This project is envisioned in three different phases, building towards a series of innovative and influential events and outcomes in 2017/18.
Phase 1: Context & Background
The first phase will involve the gathering of knowledge about prehistoric and traditional food production, diets/foodways, using archaeology, anthropology and experimental archaeology. Knowledge about traditional diets/foodways mostly comes from historic sources, ethnographies and, most important/relevant to this project is “ethno-experimental archaeology.” Ethnoarchaeology– effectively ethnographies conducted by archaeologists—allows the researcher to view a culture through the lens of archaeology, thus recording both oral and material evidence for contemporary traditional lifeways. Ethno-experimental archaeology has the same value-added benefit: information recorded about a culture by a researcher that is simultaneously an archaeologist and primitive technologist is VERY powerful and positively impacts the type and quality of information that is recorded.
In this project, the researcher is an experienced archaeologist, primitive technologist, but also a practical and lifelong food forager, hunter and chef. Information about traditional diets/foodways will take the form of extensive literature searches and supplemented by spending time with, learning from, and documenting practicing farmers, hunters, gatherers, fishermen, groups engaged in entomophagy, groups practicing traditional butchering, groups still practicing wild fermentation of such farm products as dairy, grains, meats, and vegetables across Europe, Africa and Asia. Information collected will also provide permanent records of many of these dying practices thereby recording many of these disappearing foodways.
The majority of Prof Schindler’s time will be divided into three separate activities:
- Research and writing (primarily writing up notes from his active research and laying the foundation for the book);
- Working with traditional and modern farmers, hunters, gatherers, foragers, fishermen, and butchers to document their practices;
- Working with modern chefs to find ways of fusing ancient and traditional food acquisition, processing, and consumption technologies with modern culinary techniques to develop practices and recipes accessible to modern Western society.
He will spend anywhere between three days to several weeks with each person/group depending on the situation to adequately learn, understand, document and develop what is needed from the experience.
Phase 2: Fusion
Practically all prehistoric and traditional food acquisition, processing and storage technologies are focused on accessing nutrient-dense foods. And, while it would obviously be transformative to directly “transplant” these techniques into modern home kitchens, it is not realistically possible. Everything about food production and acquisition, preparation, storage and even consumption – from how we categorize food, how we perceive taste and texture, and the context within which food is presented and consumed is regulated by tradition, culture, ethnicity, and religion. As a result, modern Western home cooks and their families are not in positions to take direct advantage of all of the lessons learned from the ancestral archaeological and ethnographic research.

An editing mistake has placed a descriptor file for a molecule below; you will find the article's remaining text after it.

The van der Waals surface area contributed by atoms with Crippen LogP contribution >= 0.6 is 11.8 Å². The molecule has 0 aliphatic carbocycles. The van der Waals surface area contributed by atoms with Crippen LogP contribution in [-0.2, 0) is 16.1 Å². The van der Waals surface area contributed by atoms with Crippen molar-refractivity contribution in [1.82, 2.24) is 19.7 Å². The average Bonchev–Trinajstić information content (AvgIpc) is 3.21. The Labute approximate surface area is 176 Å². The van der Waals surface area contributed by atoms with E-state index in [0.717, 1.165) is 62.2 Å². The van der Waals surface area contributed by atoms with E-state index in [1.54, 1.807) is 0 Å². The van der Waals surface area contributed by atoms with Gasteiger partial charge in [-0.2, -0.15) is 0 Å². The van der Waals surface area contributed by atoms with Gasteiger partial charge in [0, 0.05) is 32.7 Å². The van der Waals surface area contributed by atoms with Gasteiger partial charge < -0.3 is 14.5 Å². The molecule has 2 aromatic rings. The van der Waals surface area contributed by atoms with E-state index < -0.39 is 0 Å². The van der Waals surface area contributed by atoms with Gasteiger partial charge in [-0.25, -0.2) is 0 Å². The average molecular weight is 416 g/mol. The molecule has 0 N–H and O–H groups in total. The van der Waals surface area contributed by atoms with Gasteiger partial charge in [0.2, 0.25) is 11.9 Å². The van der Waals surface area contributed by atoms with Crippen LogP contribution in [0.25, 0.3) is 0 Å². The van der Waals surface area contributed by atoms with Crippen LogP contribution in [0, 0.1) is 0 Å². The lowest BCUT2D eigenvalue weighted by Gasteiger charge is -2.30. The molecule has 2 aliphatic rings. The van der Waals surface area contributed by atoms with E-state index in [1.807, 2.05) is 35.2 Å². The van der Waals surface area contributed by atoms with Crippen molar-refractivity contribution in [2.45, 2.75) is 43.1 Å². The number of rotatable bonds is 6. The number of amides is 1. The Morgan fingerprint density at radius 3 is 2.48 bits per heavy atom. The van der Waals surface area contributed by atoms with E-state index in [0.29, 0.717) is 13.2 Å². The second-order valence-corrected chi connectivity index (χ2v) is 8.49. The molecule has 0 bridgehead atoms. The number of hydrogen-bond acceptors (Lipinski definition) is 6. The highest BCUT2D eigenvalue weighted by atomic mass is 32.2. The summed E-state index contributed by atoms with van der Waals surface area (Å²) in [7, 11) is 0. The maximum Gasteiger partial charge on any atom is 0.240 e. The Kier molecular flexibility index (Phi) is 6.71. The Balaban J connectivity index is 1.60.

Lack of equipment and/or training, different climates and natural resources and the huge discrepancy between these foods and what we are used to, render these foods and associated technologies inaccessible. That is where the heart of this project comes in – the second phase… This phase is about fusion. Armed with a solid understanding of prehistoric and traditional foodways, Prof Schindler will work with top chefs around the world – each a specialist in a specific modern culinary technique useful to this research. Through this interaction we will work together to develop ways to fuse the old and the new, to make these foods and the techniques associated with their preparation accessible to the modern Western family.
At its heart, this phase of the project is experimental and, by extension, “experimental archaeology.” The project partners are breaking new ground here and doing something entirely different and meaningful beyond just connecting people with their past at a philosophical sense. We are also connecting people with their past in real-world, practical, concrete ways, through food and food preparation, cooking and consumption – the results of which have major implications for improving health, human/environmental relationships, and sustainability in the western world.
Phase 3: Dissemination
The final phase is about the dissemination of information. It is proposed this will happen in several powerful ways including publications (book and articles), lectures/presentations, a possible television program (Prof Schindler is working with a director and production company who is currently pitching the idea to international networks), and through food events (international pop-up food events with Odaios Foods and other project partners). These avenues of dissemination will reach and educate a significant number of people in both professional and popular audiences. Ultimately, the results of this project will continue to make an impact as the Eastern Shore Food Lab comes on-line at Washington College, USA and as the relationships between University College Dublin, Odaios Foods, other project partners, Washington College and the Eastern Shore Food Lab become more established.